This underlines the importance of distinguishing material industry-related ESG investments from immaterial, though perhaps socially popular, ones. The former bears positive effects on long-term firm value while the latter has neutral to negative effects. Figure 2 shows an example of industry-specific material ESG data for the soft drinks industry.
Figure 2: The components of MSCI's ESG score
Source: MSCI (2021)
How are ESG metrics driving the growth of the market for socially responsible investing?
Increasing recognition of the importance of environmental, social and governance issues has given rise to a new investment management approach that integrates (material) ESG metrics alongside traditional financial metrics – such as return on investment and net present value. The integration of ESG metrics into the mainstream investment management is recognised as responsible investing or socially responsible investing (Gary, 2019; Widyawati, 2020).
The market for socially responsible investing has grown considerably over the last 15 years. By the end of 2019, over 4,000 signatories that manage more than $80 trillion in assets had signed the United Nation Principles for Responsible Investment (UNPRI), compared with just 100 signatories in 2006 (UNPRI, 2021). Figure 3 shows the growth of UNPRI signatories and the respective amounts of assets under their management.
Figure 3: PRI growth, 2006-2021
Panel A: Assets under management
Panel B: Number of signatories
Source: UNPRI (2021)
The notable growth of UNPRI signatories highlights the increasing momentum of responsible investors in global efforts to achieve the Sustainable Development Goals. ESG metrics are considered as an essential prerequisite in establishing and developing the market for socially responsible investing (Widyawati, 2020).
ESG ratings render socially responsible investing understandable and scalable to the broader financial community. They help to ensure not only the growth but also the legitimacy of socially responsible investing as an emerging market (Widyawati, 2020). In particular, they extend legitimacy since they are widely seen as a valid proxy for corporate sustainability performance, which, in turn, can accelerate the growth of emerging markets for socially responsible investing (Widyawati, 2020).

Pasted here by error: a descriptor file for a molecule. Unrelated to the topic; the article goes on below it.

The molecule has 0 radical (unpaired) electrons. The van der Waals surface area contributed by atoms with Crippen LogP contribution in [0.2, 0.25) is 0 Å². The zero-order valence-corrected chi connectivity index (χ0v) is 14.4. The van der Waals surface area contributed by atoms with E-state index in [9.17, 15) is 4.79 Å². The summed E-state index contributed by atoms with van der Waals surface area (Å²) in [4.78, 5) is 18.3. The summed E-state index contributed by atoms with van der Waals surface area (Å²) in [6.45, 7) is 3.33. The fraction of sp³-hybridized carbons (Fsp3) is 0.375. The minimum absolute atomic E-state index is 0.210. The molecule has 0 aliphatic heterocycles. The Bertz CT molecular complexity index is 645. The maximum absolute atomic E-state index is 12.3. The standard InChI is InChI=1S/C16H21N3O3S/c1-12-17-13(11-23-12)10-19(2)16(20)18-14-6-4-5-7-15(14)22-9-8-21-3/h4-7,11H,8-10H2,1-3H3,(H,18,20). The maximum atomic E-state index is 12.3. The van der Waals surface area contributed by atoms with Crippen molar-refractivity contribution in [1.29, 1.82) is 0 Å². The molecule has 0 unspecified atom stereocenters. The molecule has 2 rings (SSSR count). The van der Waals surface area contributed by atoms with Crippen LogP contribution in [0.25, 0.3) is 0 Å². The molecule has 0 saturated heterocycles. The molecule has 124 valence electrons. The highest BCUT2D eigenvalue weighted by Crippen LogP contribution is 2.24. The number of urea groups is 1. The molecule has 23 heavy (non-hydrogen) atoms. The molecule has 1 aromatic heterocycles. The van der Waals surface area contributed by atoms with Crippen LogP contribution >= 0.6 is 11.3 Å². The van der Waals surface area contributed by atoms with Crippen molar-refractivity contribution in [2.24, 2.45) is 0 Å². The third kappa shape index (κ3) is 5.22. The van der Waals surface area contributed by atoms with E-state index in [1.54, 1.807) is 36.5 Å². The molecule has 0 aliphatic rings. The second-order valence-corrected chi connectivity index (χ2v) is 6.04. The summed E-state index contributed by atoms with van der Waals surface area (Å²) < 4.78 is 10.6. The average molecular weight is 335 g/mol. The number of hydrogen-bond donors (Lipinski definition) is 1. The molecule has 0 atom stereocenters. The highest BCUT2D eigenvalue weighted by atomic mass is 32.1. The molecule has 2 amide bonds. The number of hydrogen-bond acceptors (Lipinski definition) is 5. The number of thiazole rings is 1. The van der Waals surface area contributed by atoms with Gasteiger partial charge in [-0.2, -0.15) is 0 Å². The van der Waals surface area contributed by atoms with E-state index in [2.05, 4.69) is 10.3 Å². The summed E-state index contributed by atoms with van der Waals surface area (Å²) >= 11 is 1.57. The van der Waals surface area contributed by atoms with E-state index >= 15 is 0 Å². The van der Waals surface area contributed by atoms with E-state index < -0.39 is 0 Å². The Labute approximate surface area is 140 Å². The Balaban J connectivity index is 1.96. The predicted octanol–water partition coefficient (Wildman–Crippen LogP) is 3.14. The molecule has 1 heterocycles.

For example, the establishment of the UK’s Ethical Investment Research and Information Service (EIRIS) in 1983 is credited as one of the main factors enabling the growth of the UK market for socially responsible investing (Solomon et al, 2004). Similarly, the French market for socially responsible investing grew substantially after Arese (an ESG rating agency later known as Vigeo Eiris) was established in 1997 (Arjaliès, 2014).
The accelerated growth of the market for socially responsible investing as a result of introducing ESG metrics is amplified when accompanied by compatible regulations. For example, mandatory disclosure of greenhouse emissions, compulsory compliance with a certain governance code and/or adoption by key market players (for example, institutional investors and/or largest listed corporations) are all factors that can amplify the effect of ESG metrics on accelerating growth of the market for socially responsible investing. Such growth can also be dampened by lack of transparent and consistent ESG metrics (Vasudeva, 2013; Kreander et al, 2015; Juravle and Lewis, 2008).
ESG metrics: many providers but little transparency and consistency